The publication addresses the issue of providing 'safe' drinking water to small rural and urban populations, which are dependent upon polluted surface water sources.
|Title||Development and evaluation of multistage filtration plants : an innovative, robust and efficient water treatment technology|
|Year of Publication||1999|
|Authors||G. C., G|
|Pagination||CD-ROM : 146 MB|
|Publisher||Centre for Environmental Health Engineering (CEHE)|
|Place Published||Guildford, UK|
|Keywords||colombia, costs, demonstration projects, evaluation, multi-stage filtration, research, safe water supply, sdiwat, slow sand filtration, water treatment plants|
The publication addresses the issue of providing 'safe' drinking water to small rural and urban populations, which are dependent upon polluted surface water sources. The problem is addressed in the context of the Andean highlands of Colombia and based on gravity flow systems, but the solutions suggested may be applicable in other parts of the world. The central hypothesis of the thesis is that the appropriate combinations of different types of filtration stages provide a uniform quality of water of low risk to consumers. Where institutional and community development make chemical disinfection constantly reliable, the addition of low dose terminal disinfection should be enough to ensure that the drinking water supply is safe. The hypothesis was initially tested in the Cauca River valley on a pilot scale. A range of designs of upflow, downflow and horizontal flow coarse gravel filters followed by slow sand filtration were compared in an intensive evaluation on the ability to remove key water quality parameters. A novel dynamic fine gravel filter was developed by the author and introduced in advance of the coarse gravel filters to cope with peaks of suspended solids. Highly improved filtrates were achieved during the pilot scale trials and detailed comparative analyses demonstrated the strengths and weaknesses of all component stages. Bacteriological and turbidity removals were particularly impressive compared with earlier studies in Peru and elsewhere. The most efficient combinations of filtration stages consistently achieved five-log faecal coliform removal and this contributed to the full-scale application of the technology within the region. The work carried out during the course of this thesis has established multistage gravel filtration as an essential technology when dealing with polluted waters of highly variable quality, and were found to be more appropriate and economical than so-called 'conventional' water treatment systems for small to medium-sized rural and urban communities.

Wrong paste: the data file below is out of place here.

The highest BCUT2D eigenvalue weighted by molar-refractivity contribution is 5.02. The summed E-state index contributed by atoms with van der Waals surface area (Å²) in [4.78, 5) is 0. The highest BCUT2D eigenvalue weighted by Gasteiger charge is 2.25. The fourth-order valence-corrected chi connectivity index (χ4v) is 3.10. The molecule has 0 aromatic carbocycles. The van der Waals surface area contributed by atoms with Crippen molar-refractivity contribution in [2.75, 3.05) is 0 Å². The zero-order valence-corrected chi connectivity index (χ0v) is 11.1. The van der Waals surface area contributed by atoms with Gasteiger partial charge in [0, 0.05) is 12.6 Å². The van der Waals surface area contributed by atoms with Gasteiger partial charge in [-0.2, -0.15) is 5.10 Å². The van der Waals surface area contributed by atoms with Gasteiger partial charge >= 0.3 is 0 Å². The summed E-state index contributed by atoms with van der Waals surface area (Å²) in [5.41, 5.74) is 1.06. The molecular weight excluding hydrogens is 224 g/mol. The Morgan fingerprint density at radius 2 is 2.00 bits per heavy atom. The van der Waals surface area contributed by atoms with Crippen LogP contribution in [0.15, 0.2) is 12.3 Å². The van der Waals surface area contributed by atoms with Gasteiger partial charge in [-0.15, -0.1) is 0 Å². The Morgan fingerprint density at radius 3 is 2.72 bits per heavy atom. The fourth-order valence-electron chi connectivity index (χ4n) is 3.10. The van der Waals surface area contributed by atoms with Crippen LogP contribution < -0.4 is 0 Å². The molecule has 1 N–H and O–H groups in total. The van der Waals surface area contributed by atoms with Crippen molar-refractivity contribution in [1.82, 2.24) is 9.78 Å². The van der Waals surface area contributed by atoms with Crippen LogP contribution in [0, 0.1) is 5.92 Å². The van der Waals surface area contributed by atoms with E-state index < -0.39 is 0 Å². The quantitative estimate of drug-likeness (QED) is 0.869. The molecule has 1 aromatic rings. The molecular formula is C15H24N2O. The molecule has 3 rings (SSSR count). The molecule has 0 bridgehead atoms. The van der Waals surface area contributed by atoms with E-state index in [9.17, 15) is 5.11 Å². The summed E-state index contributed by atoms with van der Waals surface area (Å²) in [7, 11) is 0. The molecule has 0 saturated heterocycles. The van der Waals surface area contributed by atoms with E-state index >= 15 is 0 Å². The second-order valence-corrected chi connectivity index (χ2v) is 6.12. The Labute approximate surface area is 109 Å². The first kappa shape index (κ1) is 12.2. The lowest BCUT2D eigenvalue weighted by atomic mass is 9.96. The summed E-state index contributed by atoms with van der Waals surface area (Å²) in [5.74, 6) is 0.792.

|Notes||Word 6. - Photographs inaccessible Thesis|